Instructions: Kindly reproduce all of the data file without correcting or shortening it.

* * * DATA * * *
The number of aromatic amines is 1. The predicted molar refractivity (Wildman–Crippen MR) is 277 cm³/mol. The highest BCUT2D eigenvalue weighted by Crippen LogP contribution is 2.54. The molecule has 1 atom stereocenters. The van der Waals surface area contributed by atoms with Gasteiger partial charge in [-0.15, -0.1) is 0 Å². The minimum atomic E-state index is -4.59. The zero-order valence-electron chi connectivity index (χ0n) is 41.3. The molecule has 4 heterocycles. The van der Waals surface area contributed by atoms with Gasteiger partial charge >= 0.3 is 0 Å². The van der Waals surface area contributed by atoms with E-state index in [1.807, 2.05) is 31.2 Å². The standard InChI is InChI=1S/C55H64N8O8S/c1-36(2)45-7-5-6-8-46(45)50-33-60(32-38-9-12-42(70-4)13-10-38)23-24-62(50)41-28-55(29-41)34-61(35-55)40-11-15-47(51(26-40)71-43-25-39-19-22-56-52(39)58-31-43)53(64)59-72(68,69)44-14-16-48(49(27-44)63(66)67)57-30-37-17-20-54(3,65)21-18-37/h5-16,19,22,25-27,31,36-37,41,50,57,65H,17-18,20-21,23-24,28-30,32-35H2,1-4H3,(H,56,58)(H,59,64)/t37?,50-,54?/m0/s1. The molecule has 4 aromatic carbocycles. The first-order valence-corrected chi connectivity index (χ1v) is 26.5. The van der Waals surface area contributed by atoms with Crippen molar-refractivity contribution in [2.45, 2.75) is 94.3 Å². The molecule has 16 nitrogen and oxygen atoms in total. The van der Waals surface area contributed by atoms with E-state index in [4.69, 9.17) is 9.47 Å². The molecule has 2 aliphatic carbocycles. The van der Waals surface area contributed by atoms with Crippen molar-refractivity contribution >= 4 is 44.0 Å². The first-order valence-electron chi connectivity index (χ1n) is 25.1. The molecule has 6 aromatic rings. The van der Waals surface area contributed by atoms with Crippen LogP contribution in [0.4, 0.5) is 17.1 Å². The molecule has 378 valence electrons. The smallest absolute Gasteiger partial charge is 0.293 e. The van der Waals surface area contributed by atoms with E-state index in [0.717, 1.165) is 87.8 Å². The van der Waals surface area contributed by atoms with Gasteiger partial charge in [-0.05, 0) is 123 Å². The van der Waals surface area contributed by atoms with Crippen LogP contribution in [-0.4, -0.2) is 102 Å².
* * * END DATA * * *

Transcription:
The number of aromatic amines is 1. The predicted molar refractivity (Wildman–Crippen MR) is 277 cm³/mol. The highest BCUT2D eigenvalue weighted by Crippen LogP contribution is 2.54. The molecule has 1 atom stereocenters. The van der Waals surface area contributed by atoms with Gasteiger partial charge in [-0.15, -0.1) is 0 Å². The minimum atomic E-state index is -4.59. The zero-order valence-electron chi connectivity index (χ0n) is 41.3. The molecule has 4 heterocycles. The van der Waals surface area contributed by atoms with Gasteiger partial charge >= 0.3 is 0 Å². The van der Waals surface area contributed by atoms with E-state index in [1.807, 2.05) is 31.2 Å². The standard InChI is InChI=1S/C55H64N8O8S/c1-36(2)45-7-5-6-8-46(45)50-33-60(32-38-9-12-42(70-4)13-10-38)23-24-62(50)41-28-55(29-41)34-61(35-55)40-11-15-47(51(26-40)71-43-25-39-19-22-56-52(39)58-31-43)53(64)59-72(68,69)44-14-16-48(49(27-44)63(66)67)57-30-37-17-20-54(3,65)21-18-37/h5-16,19,22,25-27,31,36-37,41,50,57,65H,17-18,20-21,23-24,28-30,32-35H2,1-4H3,(H,56,58)(H,59,64)/t37?,50-,54?/m0/s1. The molecule has 4 aromatic carbocycles. The first-order valence-corrected chi connectivity index (χ1v) is 26.5. The van der Waals surface area contributed by atoms with Crippen molar-refractivity contribution in [2.45, 2.75) is 94.3 Å². The molecule has 16 nitrogen and oxygen atoms in total. The van der Waals surface area contributed by atoms with E-state index in [4.69, 9.17) is 9.47 Å². The molecule has 2 aliphatic carbocycles. The van der Waals surface area contributed by atoms with Crippen molar-refractivity contribution >= 4 is 44.0 Å². The first-order valence-electron chi connectivity index (χ1n) is 25.1. The molecule has 6 aromatic rings. The van der Waals surface area contributed by atoms with Crippen LogP contribution in [0.4, 0.5) is 17.1 Å². The molecule has 378 valence electrons. The smallest absolute Gasteiger partial charge is 0.293 e. The van der Waals surface area contributed by atoms with E-state index in [0.717, 1.165) is 87.8 Å². The van der Waals surface area contributed by atoms with Gasteiger partial charge in [-0.05, 0) is 123 Å². The van der Waals surface area contributed by atoms with Crippen LogP contribution in [-0.4, -0.2) is 102 Å².